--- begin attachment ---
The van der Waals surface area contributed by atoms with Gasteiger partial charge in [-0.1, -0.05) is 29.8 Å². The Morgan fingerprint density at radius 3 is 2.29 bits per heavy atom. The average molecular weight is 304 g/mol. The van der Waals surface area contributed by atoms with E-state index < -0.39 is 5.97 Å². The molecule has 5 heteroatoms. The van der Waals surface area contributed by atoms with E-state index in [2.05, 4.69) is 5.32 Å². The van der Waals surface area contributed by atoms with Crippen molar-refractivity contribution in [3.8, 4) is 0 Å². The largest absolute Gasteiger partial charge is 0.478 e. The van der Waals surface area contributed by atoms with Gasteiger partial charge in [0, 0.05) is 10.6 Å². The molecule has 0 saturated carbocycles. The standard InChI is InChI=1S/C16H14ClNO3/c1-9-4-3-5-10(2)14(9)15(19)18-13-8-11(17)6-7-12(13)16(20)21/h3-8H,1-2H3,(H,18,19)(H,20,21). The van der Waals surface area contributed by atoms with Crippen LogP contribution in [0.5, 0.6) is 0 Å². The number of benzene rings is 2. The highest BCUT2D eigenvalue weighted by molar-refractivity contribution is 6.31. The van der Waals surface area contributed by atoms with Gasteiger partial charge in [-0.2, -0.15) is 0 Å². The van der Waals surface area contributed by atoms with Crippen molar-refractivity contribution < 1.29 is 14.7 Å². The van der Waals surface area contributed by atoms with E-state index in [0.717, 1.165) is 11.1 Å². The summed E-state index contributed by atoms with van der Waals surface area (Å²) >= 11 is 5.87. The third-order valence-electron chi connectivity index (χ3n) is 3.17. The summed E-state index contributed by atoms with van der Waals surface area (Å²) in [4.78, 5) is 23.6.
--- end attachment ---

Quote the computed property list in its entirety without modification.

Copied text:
The van der Waals surface area contributed by atoms with Gasteiger partial charge in [-0.1, -0.05) is 29.8 Å². The Morgan fingerprint density at radius 3 is 2.29 bits per heavy atom. The average molecular weight is 304 g/mol. The van der Waals surface area contributed by atoms with E-state index < -0.39 is 5.97 Å². The molecule has 5 heteroatoms. The van der Waals surface area contributed by atoms with E-state index in [2.05, 4.69) is 5.32 Å². The van der Waals surface area contributed by atoms with Crippen molar-refractivity contribution in [3.8, 4) is 0 Å². The largest absolute Gasteiger partial charge is 0.478 e. The van der Waals surface area contributed by atoms with Gasteiger partial charge in [0, 0.05) is 10.6 Å². The molecule has 0 saturated carbocycles. The standard InChI is InChI=1S/C16H14ClNO3/c1-9-4-3-5-10(2)14(9)15(19)18-13-8-11(17)6-7-12(13)16(20)21/h3-8H,1-2H3,(H,18,19)(H,20,21). The van der Waals surface area contributed by atoms with Crippen LogP contribution in [0.5, 0.6) is 0 Å². The number of benzene rings is 2. The highest BCUT2D eigenvalue weighted by molar-refractivity contribution is 6.31. The van der Waals surface area contributed by atoms with Gasteiger partial charge in [-0.2, -0.15) is 0 Å². The van der Waals surface area contributed by atoms with Crippen molar-refractivity contribution < 1.29 is 14.7 Å². The van der Waals surface area contributed by atoms with E-state index in [0.717, 1.165) is 11.1 Å². The summed E-state index contributed by atoms with van der Waals surface area (Å²) >= 11 is 5.87. The third-order valence-electron chi connectivity index (χ3n) is 3.17. The summed E-state index contributed by atoms with van der Waals surface area (Å²) in [4.78, 5) is 23.6.